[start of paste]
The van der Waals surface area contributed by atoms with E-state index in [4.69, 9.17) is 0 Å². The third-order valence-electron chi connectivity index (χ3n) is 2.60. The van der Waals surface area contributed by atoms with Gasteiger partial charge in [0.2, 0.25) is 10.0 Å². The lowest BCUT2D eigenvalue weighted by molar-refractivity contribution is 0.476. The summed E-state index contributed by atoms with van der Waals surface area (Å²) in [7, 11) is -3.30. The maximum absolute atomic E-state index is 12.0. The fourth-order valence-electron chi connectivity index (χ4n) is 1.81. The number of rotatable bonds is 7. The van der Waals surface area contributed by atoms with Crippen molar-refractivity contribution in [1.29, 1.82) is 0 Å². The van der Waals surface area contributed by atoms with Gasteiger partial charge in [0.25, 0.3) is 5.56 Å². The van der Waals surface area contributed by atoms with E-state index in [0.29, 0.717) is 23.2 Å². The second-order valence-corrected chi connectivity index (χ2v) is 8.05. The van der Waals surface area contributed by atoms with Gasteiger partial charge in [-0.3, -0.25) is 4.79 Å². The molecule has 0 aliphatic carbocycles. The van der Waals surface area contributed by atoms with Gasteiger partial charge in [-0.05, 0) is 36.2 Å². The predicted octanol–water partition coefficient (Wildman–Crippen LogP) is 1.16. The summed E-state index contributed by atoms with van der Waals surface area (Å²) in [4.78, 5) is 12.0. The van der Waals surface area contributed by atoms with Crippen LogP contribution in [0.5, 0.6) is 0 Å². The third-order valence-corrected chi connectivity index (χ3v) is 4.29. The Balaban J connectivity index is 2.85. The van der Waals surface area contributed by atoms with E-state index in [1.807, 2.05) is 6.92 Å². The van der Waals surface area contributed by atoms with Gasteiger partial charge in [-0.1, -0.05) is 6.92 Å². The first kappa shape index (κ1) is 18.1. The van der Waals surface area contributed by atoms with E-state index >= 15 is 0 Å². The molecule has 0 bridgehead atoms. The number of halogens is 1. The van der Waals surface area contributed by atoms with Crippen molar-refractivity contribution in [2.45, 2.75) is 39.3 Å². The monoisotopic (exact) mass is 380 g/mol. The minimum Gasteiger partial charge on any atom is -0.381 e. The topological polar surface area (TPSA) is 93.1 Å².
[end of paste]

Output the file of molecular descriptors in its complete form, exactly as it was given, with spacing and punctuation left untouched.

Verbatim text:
The van der Waals surface area contributed by atoms with E-state index in [4.69, 9.17) is 0 Å². The third-order valence-electron chi connectivity index (χ3n) is 2.60. The van der Waals surface area contributed by atoms with Gasteiger partial charge in [0.2, 0.25) is 10.0 Å². The lowest BCUT2D eigenvalue weighted by molar-refractivity contribution is 0.476. The summed E-state index contributed by atoms with van der Waals surface area (Å²) in [7, 11) is -3.30. The maximum absolute atomic E-state index is 12.0. The fourth-order valence-electron chi connectivity index (χ4n) is 1.81. The number of rotatable bonds is 7. The van der Waals surface area contributed by atoms with Crippen molar-refractivity contribution in [1.29, 1.82) is 0 Å². The van der Waals surface area contributed by atoms with Gasteiger partial charge in [0.25, 0.3) is 5.56 Å². The van der Waals surface area contributed by atoms with E-state index in [0.29, 0.717) is 23.2 Å². The second-order valence-corrected chi connectivity index (χ2v) is 8.05. The van der Waals surface area contributed by atoms with Gasteiger partial charge in [-0.3, -0.25) is 4.79 Å². The molecule has 0 aliphatic carbocycles. The van der Waals surface area contributed by atoms with Gasteiger partial charge in [-0.05, 0) is 36.2 Å². The predicted octanol–water partition coefficient (Wildman–Crippen LogP) is 1.16. The summed E-state index contributed by atoms with van der Waals surface area (Å²) in [4.78, 5) is 12.0. The van der Waals surface area contributed by atoms with Crippen LogP contribution in [0.5, 0.6) is 0 Å². The third-order valence-corrected chi connectivity index (χ3v) is 4.29. The Balaban J connectivity index is 2.85. The van der Waals surface area contributed by atoms with E-state index in [1.807, 2.05) is 6.92 Å². The van der Waals surface area contributed by atoms with Gasteiger partial charge in [-0.1, -0.05) is 6.92 Å². The first kappa shape index (κ1) is 18.1. The van der Waals surface area contributed by atoms with E-state index >= 15 is 0 Å². The molecule has 0 bridgehead atoms. The number of halogens is 1. The van der Waals surface area contributed by atoms with Crippen molar-refractivity contribution in [2.45, 2.75) is 39.3 Å². The monoisotopic (exact) mass is 380 g/mol. The minimum Gasteiger partial charge on any atom is -0.381 e. The topological polar surface area (TPSA) is 93.1 Å².